MedicineWorld.Org
Your gateway to the world of medicine
Home
News
Cancer News
About Us
Cancer
Health Professionals
Patients and public
Contact Us
Disclaimer

Medicineworld.org: Promising cancer drug target in prostate tumors

Back to prostate cancer blog Blogs list Cancer blog  


Subscribe To Prostate Cancer Blog RSS Feed  RSS content feed What is RSS feed?

Promising cancer drug target in prostate tumors




Researchers at Dana-Farber Cancer Institute report they have blocked the development of prostate tumors in cancer-prone mice by knocking out a molecular unit they describe as a "powerhouse" that drives runaway cell growth.

In an article that is being published recently as an advanced online publication by the journal Nature, the scientists say the growth-stimulating molecule called p110beta -- part of a cellular signaling network disrupted in several common cancers -- is a promising target for novel cancer therapies designed to shut it down. The report's lead authors are Shidong Jia, MD, PhD, Zhenning Liu, PhD, Sen Zhang PhD, and Pixu Liu, MD, PhD.



Promising cancer drug target in prostate tumors

The p110beta molecule and a counterpart, p110alpha, are "isoforms" -- slightly different forms of an enzyme called PI(3)K that is an intense focus of cancer research and drug development. PI(3)K is the linchpin of a cell-signal pathway that responds to growth factor signals from outside the cell.

When activated by growth factor receptors, PI(3)K turns on a cascade of genes and proteins that drives cells to divide and grow. The molecular accelerator is normally kept under control by a tumor-suppressor protein, PTEN, which acts like a brake to curb excess cell growth that could lead to cancer.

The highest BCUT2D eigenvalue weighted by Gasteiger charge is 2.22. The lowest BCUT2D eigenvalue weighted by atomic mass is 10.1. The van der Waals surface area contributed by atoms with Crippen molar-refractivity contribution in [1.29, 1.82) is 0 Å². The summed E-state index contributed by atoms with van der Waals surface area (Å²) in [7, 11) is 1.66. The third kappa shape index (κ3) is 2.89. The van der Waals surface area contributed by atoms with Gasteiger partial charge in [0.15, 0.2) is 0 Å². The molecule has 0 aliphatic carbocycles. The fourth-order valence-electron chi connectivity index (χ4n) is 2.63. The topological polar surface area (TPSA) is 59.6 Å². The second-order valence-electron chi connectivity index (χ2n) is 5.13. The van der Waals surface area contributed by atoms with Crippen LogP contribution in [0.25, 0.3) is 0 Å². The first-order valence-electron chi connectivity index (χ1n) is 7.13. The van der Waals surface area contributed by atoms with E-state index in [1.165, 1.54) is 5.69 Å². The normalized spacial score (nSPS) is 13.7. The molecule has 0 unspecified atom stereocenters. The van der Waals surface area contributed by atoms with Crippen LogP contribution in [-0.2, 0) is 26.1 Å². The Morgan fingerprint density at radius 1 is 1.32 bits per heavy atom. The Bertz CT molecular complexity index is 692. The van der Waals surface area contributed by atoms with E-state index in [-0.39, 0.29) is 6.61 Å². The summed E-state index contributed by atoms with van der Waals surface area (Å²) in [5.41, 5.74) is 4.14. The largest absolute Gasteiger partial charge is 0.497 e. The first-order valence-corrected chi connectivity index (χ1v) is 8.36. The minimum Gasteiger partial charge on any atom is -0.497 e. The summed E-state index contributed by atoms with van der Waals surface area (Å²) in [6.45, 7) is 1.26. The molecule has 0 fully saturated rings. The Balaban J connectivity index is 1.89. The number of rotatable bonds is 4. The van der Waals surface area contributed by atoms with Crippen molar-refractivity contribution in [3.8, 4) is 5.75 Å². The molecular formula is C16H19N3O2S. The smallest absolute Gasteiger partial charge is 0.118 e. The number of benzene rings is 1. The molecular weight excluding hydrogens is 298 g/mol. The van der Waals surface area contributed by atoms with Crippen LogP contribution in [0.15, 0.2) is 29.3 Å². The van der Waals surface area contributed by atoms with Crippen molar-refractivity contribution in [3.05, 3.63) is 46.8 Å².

Mutations that inactivate PTEN -- in effect releasing the brake on growth signals -- are found in a significant proportion of prostate, breast and brain tumors. The senior authors of the new report, Jean Zhao, PhD, and Thomas Roberts, PhD, previously showed that blocking p110alpha protein inhibits malignant growth induced by various cancer-causing proteins, such as Her2 and EGFR. With that knowledge in hand, the researchers, in collaboration with pharmaceutical companies, are in the process of developing p110alpha blockers.

P110beta, by contrast, was believed to be a relatively insignificant player in tumors. However, "the surprise in this paper is that p110beta has been found to be a bigger player than p110alpha in tumors that result from PTEN loss," noted Zhao. "Now the drug companies, which have been focusing on p110alpha, will have to think about making p110beta inhibitors as well".

Both forms of the p110 molecule have dual tasks: they are involved in responding to insulin signals -- a metabolic function -- as well as relaying growth signals from outside the cell. But the importance of 110beta had been vastly underestimated, the scientists said, for reasons they don't entirely understand.

"We knew that when cells are stimulated with growth factor signals, the activity of p110alpha, but not p110beta, rises rapidly and sharply in triggering excess cell growth," Zhao said. "We speculate that 110beta may be providing a low-level but steady growth stimulus and when PTEN is lost, it becomes an important source of cell proliferation signals".